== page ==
Tyler, The Creator has revealed in a recent interview that he will not release any posthumous music, referring to the trend in which unreleased material by deceased artists is released after their death. Tyler expressed his belief that it is wrong to release music without the artist’s consent and that the quality of the music is often not up to par.
During an interview with Hot 97’s Ebro Darden, Tyler spoke about his respect for artists and their work: “The art and integrity of the music matter to me so much, and the legacy. And just like putting out songs without people’s permission, I don’t understand how that works.”
He said that posthumous releases are usually not up to par, saying, “I don’t think that happens like that because most of the time when people die, the music is not good.”
Tyler’s comments come in the wake of a recent trend of posthumous releases, particularly in the hip-hop world, with albums by artists such as Pop Smoke, XXXTentacion, and Juice WRLD being released after their deaths.
Tyler’s stance on posthumous releases is not shared by all artists, however. Some, like Lil Peep’s mother Liza Womack, have spoken about the importance of releasing their child’s music after their passing. Others, like producer Mike Will Made-It, have stated that they would like their music released after their death.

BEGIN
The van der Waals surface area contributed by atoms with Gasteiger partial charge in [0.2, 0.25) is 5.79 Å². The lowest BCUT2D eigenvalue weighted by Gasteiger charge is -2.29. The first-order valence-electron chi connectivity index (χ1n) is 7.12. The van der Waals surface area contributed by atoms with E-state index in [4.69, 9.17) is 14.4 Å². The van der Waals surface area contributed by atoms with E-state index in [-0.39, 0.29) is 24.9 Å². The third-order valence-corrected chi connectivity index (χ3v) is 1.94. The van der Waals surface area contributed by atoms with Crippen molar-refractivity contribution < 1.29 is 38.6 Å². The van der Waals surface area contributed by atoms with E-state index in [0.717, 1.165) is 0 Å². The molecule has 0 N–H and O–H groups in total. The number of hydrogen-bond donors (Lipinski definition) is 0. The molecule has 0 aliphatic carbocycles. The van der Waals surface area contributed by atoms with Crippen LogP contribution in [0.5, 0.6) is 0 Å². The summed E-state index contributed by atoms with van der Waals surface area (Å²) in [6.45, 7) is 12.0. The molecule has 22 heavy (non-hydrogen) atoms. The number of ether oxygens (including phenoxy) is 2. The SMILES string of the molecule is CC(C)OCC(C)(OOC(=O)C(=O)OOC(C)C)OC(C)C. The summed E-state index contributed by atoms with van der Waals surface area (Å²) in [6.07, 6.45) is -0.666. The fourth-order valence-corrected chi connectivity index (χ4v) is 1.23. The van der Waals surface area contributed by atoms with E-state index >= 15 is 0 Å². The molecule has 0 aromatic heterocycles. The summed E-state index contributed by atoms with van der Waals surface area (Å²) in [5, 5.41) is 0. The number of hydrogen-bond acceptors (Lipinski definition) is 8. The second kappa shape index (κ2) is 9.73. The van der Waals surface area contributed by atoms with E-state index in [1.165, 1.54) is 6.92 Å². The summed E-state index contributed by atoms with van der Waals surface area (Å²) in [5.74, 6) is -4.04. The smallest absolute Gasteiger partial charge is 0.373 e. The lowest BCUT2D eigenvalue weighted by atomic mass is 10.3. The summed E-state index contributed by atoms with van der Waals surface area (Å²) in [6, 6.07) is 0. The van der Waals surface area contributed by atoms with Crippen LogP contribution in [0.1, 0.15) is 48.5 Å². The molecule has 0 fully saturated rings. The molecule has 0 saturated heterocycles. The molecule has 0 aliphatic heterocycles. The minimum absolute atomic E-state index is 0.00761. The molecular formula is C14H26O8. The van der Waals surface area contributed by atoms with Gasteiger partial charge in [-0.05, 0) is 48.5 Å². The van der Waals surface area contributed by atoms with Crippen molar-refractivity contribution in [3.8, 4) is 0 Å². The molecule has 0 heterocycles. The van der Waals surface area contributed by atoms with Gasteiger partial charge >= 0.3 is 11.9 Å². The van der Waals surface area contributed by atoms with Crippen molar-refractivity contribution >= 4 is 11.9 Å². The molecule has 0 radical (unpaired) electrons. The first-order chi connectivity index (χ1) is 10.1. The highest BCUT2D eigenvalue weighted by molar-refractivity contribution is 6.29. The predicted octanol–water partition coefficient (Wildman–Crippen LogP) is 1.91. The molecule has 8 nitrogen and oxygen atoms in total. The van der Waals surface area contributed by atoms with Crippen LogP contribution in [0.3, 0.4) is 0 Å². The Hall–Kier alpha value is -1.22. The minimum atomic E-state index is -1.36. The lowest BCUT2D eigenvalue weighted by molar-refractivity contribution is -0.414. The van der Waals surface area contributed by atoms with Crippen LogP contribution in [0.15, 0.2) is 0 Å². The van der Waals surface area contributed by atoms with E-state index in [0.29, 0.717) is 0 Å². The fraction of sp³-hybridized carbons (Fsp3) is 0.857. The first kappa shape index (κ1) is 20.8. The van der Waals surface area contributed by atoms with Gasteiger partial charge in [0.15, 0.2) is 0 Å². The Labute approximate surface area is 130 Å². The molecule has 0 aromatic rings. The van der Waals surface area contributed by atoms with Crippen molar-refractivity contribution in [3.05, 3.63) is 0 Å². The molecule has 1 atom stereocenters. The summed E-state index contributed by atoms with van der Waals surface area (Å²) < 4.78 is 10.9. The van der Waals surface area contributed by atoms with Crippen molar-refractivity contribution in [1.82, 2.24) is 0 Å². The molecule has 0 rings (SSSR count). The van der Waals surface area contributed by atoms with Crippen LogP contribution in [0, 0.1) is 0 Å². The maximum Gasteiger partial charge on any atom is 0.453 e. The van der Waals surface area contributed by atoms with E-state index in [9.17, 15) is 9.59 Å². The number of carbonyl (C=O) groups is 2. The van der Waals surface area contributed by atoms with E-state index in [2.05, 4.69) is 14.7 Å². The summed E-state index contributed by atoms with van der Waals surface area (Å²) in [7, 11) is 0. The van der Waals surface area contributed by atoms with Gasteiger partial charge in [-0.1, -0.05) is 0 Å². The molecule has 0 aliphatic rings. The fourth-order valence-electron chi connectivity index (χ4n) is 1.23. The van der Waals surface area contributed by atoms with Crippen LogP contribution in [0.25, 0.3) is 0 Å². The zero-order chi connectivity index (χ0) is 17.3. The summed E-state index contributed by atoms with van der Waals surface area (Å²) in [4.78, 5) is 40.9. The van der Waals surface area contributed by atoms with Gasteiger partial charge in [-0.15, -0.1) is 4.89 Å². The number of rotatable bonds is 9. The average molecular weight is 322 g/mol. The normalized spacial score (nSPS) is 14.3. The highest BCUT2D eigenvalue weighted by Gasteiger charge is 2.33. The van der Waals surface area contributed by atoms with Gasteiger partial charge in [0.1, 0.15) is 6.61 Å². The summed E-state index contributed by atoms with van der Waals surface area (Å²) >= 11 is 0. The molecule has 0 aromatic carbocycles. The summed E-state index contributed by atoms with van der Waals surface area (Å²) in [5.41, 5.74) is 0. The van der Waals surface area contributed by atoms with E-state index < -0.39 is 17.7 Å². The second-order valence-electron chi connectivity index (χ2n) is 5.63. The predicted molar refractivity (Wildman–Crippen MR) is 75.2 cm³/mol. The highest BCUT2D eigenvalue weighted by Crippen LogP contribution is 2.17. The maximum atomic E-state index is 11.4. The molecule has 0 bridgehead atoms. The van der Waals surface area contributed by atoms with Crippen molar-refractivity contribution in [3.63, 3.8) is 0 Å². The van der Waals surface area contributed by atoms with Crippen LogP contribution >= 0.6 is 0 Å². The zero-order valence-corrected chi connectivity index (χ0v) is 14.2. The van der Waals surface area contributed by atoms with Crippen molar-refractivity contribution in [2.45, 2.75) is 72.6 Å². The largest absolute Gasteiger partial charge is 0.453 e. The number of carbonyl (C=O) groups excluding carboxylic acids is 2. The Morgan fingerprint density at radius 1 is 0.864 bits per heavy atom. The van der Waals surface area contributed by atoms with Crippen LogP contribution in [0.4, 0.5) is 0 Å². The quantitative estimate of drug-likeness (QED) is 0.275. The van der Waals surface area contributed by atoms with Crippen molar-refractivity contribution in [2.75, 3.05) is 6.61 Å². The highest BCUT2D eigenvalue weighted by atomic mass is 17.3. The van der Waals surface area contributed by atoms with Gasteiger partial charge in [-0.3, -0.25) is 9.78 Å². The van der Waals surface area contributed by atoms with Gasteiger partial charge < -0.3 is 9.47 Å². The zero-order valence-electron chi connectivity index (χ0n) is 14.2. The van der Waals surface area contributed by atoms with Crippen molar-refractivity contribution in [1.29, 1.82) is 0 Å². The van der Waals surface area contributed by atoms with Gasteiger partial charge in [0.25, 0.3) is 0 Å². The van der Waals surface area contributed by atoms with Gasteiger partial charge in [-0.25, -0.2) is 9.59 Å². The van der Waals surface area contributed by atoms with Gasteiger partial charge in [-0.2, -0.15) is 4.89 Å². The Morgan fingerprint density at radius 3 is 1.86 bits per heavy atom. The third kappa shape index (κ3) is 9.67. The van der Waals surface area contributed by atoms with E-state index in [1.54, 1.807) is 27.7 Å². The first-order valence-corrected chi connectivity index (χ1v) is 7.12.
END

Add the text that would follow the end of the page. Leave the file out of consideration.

Regardless of personal beliefs, Tyler’s comments show respect for artists and their work, which is often overlooked in the music industry. His refusal to release posthumous music is a reminder that the quality and integrity of an artist’s work should be respected, even after their passing.
Posthumous albums have become a trend in the music industry, with many artists releasing new albums after their death. While it may seem like a way to honor the legacy of the artist, there are several reasons why posthumous albums can be problematic.
Firstly, it can be argued that posthumous albums are a way for record labels and managers to exploit the legacy of the deceased artist for profit. These albums are often released without the artist’s input or approval, and it’s unclear whether the artist would have wanted these songs to be released this way.
Secondly, posthumous albums can tarnish the artist’s legacy by releasing unfinished or subpar work. Often, posthumous albums are composed of songs that didn’t cut previous albums or incomplete works that the artist never intended to release. Putting these songs out can dilute the quality of the artist’s previous work and leave fans disappointed.
Lastly, posthumous albums can be seen as a cash grab by the music industry. Many fans may purchase the album out of loyalty or sentimentality, but it’s unclear whether the artist would have wanted their fans to spend money on an album that they had no control over.
Overall, while posthumous albums may seem like a way to honor an artist’s legacy, they can also be seen as a way to exploit their work for profit and tarnish their legacy by releasing incomplete or subpar work.
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